SCARRED BATMAN: ALAN BRENNERT’s Surprising, Lasting Contribution to Superhero Mythos

The writer explains how a 1982 Brave and the Bold page has become a Batman trope across 40 years…

I recently re-read the classic The Brave and the Bold #197 and came upon a page that showed Catwoman’s reaction to seeing all the scar tissue on Batman’s back. I paused because that’s become such a thing over the years and was surprised to see a reference to it in the Bronze Age. Turns out, as fan-favorite writer Alan Brennert posted on Facebook this week, that was indeed the first time that had even been mentioned — and slowly, but surely, it’s become not just a Batman trope, but a superhero trope.

Dig Alan’s post, which explains it all — reprinted with his permission. (I added the art.)


Released Dec. 1982


In 1982, I wrote a Batman story, “The Autobiography of Bruce Wayne” — superbly illustrated by Joe Staton and George Freeman — telling the story of the romance between the Golden Age (Earth-Two) Batman and Catwoman. At one point in the plot, Batman’s shirt is set afire and he has to strip it off. When Catwoman looks for burns, she sees instead (though we do not, since this is comics in 1982) a back full of disturbing scar tissue. Batman shrugs it off: “Oh. That. Occupational hazard. Fifteen years of fighting will do that to a person.” This was the first time, I believe, that it was suggested that any DC hero had any kind of permanent injuries (OK, except for the Doom Patrol, but you get my point).

Some years later in 1996, Alex Ross in Batman: Black and White #4 created a vivid, poignant painting of what Joe, George, and I had not shown directly: Bruce Wayne’s back filled with a painful tapestry of scars. It’s become a justly famous image.

From Alex Ross’ Mythology

In 2002, in Batman: Hush, Jeph Loeb cleverly echoed the scene from my script, but using the modern-day Bruce and Selina. A nicely done homage.

In 2008, the idea/image appeared for the first time on screen, in the movie The Dark Knight, with Christian Bale’s back badly scarred in one shot. When the DVD came out, I received an at-first-perplexing payment from DC with the notation, “DARK KNIGHT DVD.” Huh? I later learned that as part of the extras on the disc, DC had included that page from “Autobiography,” and sent me a reprint fee for it. Page rate, I seem to recall. (I assume they did the same for Joe and George.)

Last week, my wife and I tried to watch Samaritan, a grim, violent superhero movie starring Sylvester Stallone as a superhuman. And as the movie’s kid protagonist watches from his apartment across the street, he sees Stallone, in his own apartment, take off his shirt, revealing… a back full of nasty scars.

At this point I turned to Paulette and announced with a smile, “I have created a superhero trope.”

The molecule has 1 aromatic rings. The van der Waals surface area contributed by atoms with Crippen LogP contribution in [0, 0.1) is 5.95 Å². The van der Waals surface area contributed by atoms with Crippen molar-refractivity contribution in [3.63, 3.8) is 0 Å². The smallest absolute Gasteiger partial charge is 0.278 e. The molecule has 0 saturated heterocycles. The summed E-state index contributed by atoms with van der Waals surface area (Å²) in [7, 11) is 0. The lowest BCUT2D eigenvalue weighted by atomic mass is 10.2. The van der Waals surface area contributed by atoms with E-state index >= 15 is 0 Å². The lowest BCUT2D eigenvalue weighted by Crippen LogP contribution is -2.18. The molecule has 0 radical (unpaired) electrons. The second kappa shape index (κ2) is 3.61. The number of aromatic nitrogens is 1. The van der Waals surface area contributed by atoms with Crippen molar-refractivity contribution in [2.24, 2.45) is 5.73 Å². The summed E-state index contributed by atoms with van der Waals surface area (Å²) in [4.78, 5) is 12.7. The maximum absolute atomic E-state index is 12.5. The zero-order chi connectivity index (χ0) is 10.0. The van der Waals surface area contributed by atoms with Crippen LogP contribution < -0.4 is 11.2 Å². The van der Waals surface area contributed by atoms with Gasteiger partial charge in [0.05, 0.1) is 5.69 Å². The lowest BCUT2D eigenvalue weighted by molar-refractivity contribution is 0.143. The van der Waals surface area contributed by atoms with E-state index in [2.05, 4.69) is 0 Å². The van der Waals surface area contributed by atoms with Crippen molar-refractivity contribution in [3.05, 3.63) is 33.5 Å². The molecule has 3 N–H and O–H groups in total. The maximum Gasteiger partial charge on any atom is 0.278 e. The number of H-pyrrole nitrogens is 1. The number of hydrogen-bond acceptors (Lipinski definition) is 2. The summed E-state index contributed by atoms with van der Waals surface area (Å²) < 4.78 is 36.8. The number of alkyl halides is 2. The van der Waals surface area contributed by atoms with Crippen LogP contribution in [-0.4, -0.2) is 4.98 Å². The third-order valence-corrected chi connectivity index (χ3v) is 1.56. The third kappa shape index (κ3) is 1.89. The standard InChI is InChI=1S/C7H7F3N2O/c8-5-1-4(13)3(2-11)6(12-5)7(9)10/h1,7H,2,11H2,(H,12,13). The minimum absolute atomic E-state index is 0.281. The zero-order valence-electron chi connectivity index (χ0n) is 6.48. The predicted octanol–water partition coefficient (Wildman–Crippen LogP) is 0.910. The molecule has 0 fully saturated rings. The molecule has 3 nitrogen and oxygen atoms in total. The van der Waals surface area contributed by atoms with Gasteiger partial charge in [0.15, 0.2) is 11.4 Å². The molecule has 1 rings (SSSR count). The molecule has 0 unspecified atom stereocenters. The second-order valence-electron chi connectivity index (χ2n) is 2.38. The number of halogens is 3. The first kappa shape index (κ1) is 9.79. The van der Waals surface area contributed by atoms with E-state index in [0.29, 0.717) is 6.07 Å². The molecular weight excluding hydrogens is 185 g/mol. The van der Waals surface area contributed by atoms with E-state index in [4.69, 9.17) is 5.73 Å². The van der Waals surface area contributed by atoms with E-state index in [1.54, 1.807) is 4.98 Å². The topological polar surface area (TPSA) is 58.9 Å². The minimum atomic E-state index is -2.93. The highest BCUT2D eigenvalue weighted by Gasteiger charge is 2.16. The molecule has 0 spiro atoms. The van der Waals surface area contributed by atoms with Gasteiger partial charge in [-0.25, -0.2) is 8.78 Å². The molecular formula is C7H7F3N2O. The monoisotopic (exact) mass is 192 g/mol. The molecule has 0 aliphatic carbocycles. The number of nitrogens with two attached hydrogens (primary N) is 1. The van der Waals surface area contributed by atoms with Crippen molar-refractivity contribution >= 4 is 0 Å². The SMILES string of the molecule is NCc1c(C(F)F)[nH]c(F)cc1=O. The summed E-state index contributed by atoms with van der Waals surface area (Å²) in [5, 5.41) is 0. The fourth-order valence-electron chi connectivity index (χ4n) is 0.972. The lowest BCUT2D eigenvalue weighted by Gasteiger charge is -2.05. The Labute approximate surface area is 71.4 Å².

My little trope started life in words, was expanded upon in a painting, reached the movie screen, and has now jumped the Bridge of Archetypes out of the DC Multiverse and into the vast, infinite MegaOmniMetaverse or whatever the hell you want to call it. God knows where it will appear next, but go, little trope, be fruitful and multiply, and make Papa proud.

Seriously—this may be my most lasting contribution to the superhero genre, and it tickles me greatly. (But it still couldn’t get us to finish Samaritan, which was way too grim and, frankly, dull, for our tastes.)

(Text copyright 2022 by Alan Brennert.)


— My 13 Favorite BATMAN Stories, by ALAN BRENNERT. Click here.

— 13 COOL THINGS Written by ALAN BRENNERT. Click here.

Author: Dan Greenfield

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  1. First of all, that cover is fantastic! Second, I LOVE the Staton/Freeman art, and the very DickSprang-y Batman!

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  2. It’s too bad he couldn’t finish “Samaritan” – it is definitely a dark & violent movie (and it doesn’t need to be), but it does happy ending & a satisfying plot twist that you can see coming from miles away – but still fun when it’s finally revealed.

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  3. I love that story! If DC had put out a comic written by Alan, pencilled by Joe, and inked by George about the E-2 Batman after that issue, I would’ve bought every issue!

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  4. First Blood, which was also released in 1982, includes a scene with a deputy taking issue with the scars on Rambo’s back. Connection or coincidence?

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    • Coincidence. I handed in my script for B&B 197 in Spring of 1982 (the issue was published on 12/28/82); Rambo: First Blood was released on October 22, 1982. I never did see the movie. Interesting, though, Stallone obviously likes his characters scarred!

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  5. This is one of my favorite stories ever!
    I also would have bought a comic featuring the the ongoing stores of Earth 2 Bruce and Selina.
    It would have been a great mini series!

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  6. This is one of my favorite Batman stories. And Tales of the Batman: Alan Brennert, is a great, great collection of stories!

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  7. One of the great Batman stories of all time. Alan Brennert’s work on the Golden Age Batman/Catwoman mythos added so much to the Bronze Age. I urge everyone to seek out DC’s hardcover collection of Alan’s Batman for some truly outstanding reading of the finest, most timeless quality.

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